Saturday, November 1, 2008

The Place Where I Live

I live on an island, surrounded, as all islands are required to be, by water. I grew up here and lived here for twenty-six years before getting married and moving overseas for a few years with my husband. When we returned to the states, we made stops in Maryland and then Florida. Ten years after I left home, I came back to stay and noticed something that never struck me before. The water is literally everywhere. Travel down any main road, and you'll glimpse snippets of the river to the east and the bay to the west. I took that for granted the first time I lived here. After a decade spent elsewhere, I notice it every day.

Walking just now from the high school football game, I had panoramic water views of the river and the northern most point of the island. From my back porch, I have a pie-shaped piece of the river to look out on year round. I use that scrap of water to judge the wind, to see if there are white caps, to notice that every day the river takes on a different shade of blue. In the winter, after the leaves fall, we have a winter water view that stretches for miles. The only way I would ever move again is for a spectacular year round water view. I dream about a having a writing grotto that looks out over the water. However, I worry that I would wile the day away staring out at the ever-changing view. The water resides in my soul. Before we were married, I told my Hoosier-born husband that I could never, would never live in Indiana and even then he understood. After twenty years in the Navy and now six years here, I don't think he could be landlocked again either. Don't get me wrong, Indiana is a beautiful place, and I love to visit there. But the Wabash River is no substitute for my beloved ocean. When we lived in Maryland, I was under the impression that we lived close to the ocean—until the day we set out for Ocean City and discovered it was three hours away. I cried all the way home.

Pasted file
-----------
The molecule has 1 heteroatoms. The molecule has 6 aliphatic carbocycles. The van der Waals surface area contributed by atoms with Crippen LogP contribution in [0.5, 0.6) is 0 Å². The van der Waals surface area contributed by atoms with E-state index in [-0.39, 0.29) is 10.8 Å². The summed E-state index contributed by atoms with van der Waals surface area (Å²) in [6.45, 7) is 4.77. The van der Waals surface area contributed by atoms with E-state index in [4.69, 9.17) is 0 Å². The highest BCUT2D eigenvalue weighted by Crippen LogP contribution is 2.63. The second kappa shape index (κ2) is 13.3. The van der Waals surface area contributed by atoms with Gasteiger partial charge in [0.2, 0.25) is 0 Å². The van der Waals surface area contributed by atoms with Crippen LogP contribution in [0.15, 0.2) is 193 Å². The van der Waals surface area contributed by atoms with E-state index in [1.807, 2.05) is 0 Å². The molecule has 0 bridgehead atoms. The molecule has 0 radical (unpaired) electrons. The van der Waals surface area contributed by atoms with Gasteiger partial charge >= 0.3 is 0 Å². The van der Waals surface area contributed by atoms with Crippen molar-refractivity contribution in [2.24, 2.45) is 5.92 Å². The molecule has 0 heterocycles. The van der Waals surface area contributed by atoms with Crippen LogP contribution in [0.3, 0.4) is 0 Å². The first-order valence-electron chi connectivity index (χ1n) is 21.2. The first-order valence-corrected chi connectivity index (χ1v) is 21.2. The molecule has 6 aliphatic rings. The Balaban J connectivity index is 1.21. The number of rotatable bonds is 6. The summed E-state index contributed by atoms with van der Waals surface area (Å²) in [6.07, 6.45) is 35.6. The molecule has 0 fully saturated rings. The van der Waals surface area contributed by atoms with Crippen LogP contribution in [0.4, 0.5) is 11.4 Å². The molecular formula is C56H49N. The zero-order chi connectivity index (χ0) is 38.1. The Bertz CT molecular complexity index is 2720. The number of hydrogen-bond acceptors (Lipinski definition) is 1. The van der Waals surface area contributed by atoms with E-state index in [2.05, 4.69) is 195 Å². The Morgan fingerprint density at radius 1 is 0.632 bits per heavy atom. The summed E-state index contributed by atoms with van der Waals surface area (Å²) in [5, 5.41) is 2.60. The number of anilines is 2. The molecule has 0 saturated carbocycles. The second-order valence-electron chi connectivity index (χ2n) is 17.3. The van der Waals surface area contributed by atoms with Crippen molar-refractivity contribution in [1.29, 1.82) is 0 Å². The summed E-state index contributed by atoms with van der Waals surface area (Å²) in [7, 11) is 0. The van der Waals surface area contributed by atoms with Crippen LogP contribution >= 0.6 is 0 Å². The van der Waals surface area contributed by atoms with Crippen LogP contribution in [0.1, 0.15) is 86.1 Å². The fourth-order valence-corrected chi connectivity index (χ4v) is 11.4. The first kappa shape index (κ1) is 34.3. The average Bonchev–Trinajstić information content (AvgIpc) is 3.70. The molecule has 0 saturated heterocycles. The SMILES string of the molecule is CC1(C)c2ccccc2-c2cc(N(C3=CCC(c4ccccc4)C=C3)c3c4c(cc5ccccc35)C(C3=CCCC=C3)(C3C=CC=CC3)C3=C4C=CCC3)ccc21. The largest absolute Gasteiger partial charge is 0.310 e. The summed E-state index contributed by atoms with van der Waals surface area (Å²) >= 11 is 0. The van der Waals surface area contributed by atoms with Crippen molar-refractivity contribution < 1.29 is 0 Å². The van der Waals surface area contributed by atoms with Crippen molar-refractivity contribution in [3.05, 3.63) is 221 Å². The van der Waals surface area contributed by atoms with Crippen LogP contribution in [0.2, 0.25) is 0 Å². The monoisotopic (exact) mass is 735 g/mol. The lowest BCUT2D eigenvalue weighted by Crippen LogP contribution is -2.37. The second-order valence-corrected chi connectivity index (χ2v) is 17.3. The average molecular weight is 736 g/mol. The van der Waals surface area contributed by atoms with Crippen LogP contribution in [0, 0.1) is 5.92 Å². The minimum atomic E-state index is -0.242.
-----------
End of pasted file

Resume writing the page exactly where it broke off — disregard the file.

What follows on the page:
We experience the depths of every season—from biting, frigid cold in the winter to life-draining heat in the summer, from the soft promise of spring to the earthy decay of a spectacularly colorful autumn. You can be born, grow up, go to college, get decent a job in the defense or other industry, and never have to leave my island. In fact, many people really never leave. I've heard talk of a man in Newport who has never been over the "new" Jamestown Bridge, which opened in 1988. I believe it. Three bridges, one on the south end and two on the north, provide the only ways off the island by car. On the south side, you must cross two bridges to get to mainland Rhode Island. Those bridges, the Newport Bridge in particular which graces the banner of this site, are symbols of home to me. No matter how far I travel, they mark the way home. Yet our island is big enough that it is easy to forget you're on an island, unlike Block Island to our south, which has not a single traffic light nor a bridge to connect it to anything. You must fly there or take a ferry or private boat. We are known here on Aquidneck Island as the home of the City by the Sea and the Sailing Capital of the World. We're also home to world-famous mansions, a ten-mile Ocean Drive, and spectacular beaches.

My father grew up in Newport, the southern most of the three towns on my island. My mother was raised in the north in Portsmouth, so it was no wonder that I was brought up in Middletown. A compromise if ever there was one. Today I live in Portsmouth, the town we loved to hate as Middletowners. My 10-year-old son worries that when he plays high school sports I'll root for Middletown over his team. Maybe I will, but he'll never know! We live on Education Lane, at the corner of Conjunction Junction (okay, I made up that part). The high school sits at the top of our hill. Excited PA announcers and marching band music from football games dance through the air of our neighborhood on crisp fall Friday nights. I tell my children that kids brought up on Education Lane are expected to be world-class scholars.